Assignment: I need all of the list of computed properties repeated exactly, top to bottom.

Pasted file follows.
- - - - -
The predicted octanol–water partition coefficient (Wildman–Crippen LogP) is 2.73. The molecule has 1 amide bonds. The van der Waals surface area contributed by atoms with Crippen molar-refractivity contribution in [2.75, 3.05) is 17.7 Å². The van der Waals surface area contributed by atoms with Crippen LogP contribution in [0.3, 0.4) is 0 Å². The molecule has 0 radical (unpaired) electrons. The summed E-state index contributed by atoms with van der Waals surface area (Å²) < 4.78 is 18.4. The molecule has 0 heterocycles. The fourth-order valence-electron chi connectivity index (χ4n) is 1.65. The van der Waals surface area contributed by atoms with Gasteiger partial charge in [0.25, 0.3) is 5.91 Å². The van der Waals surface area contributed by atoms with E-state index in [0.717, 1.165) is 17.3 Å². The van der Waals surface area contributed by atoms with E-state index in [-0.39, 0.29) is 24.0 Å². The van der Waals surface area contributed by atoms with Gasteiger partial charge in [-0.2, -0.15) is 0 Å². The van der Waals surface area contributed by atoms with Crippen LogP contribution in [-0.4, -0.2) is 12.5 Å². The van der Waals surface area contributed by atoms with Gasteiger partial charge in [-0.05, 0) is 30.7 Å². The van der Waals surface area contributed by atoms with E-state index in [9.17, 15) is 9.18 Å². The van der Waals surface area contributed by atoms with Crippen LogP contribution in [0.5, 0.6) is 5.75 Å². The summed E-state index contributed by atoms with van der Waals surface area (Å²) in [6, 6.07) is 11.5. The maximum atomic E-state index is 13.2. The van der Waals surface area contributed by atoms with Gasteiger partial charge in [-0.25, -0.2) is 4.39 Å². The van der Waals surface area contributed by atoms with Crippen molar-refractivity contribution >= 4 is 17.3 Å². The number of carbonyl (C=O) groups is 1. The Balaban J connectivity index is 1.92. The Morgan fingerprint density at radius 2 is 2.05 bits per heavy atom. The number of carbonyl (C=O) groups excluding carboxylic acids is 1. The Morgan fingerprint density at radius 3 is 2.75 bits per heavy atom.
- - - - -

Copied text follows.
The predicted octanol–water partition coefficient (Wildman–Crippen LogP) is 2.73. The molecule has 1 amide bonds. The van der Waals surface area contributed by atoms with Crippen molar-refractivity contribution in [2.75, 3.05) is 17.7 Å². The van der Waals surface area contributed by atoms with Crippen LogP contribution in [0.3, 0.4) is 0 Å². The molecule has 0 radical (unpaired) electrons. The summed E-state index contributed by atoms with van der Waals surface area (Å²) < 4.78 is 18.4. The molecule has 0 heterocycles. The fourth-order valence-electron chi connectivity index (χ4n) is 1.65. The van der Waals surface area contributed by atoms with Gasteiger partial charge in [0.25, 0.3) is 5.91 Å². The van der Waals surface area contributed by atoms with E-state index in [0.717, 1.165) is 17.3 Å². The van der Waals surface area contributed by atoms with E-state index in [-0.39, 0.29) is 24.0 Å². The van der Waals surface area contributed by atoms with Gasteiger partial charge in [-0.2, -0.15) is 0 Å². The van der Waals surface area contributed by atoms with Crippen LogP contribution in [-0.4, -0.2) is 12.5 Å². The van der Waals surface area contributed by atoms with Gasteiger partial charge in [-0.05, 0) is 30.7 Å². The van der Waals surface area contributed by atoms with E-state index in [9.17, 15) is 9.18 Å². The van der Waals surface area contributed by atoms with Crippen LogP contribution in [0.5, 0.6) is 5.75 Å². The summed E-state index contributed by atoms with van der Waals surface area (Å²) in [6, 6.07) is 11.5. The maximum atomic E-state index is 13.2. The van der Waals surface area contributed by atoms with Gasteiger partial charge in [-0.25, -0.2) is 4.39 Å². The van der Waals surface area contributed by atoms with Crippen molar-refractivity contribution >= 4 is 17.3 Å². The number of carbonyl (C=O) groups is 1. The Balaban J connectivity index is 1.92. The Morgan fingerprint density at radius 2 is 2.05 bits per heavy atom. The number of carbonyl (C=O) groups excluding carboxylic acids is 1. The Morgan fingerprint density at radius 3 is 2.75 bits per heavy atom.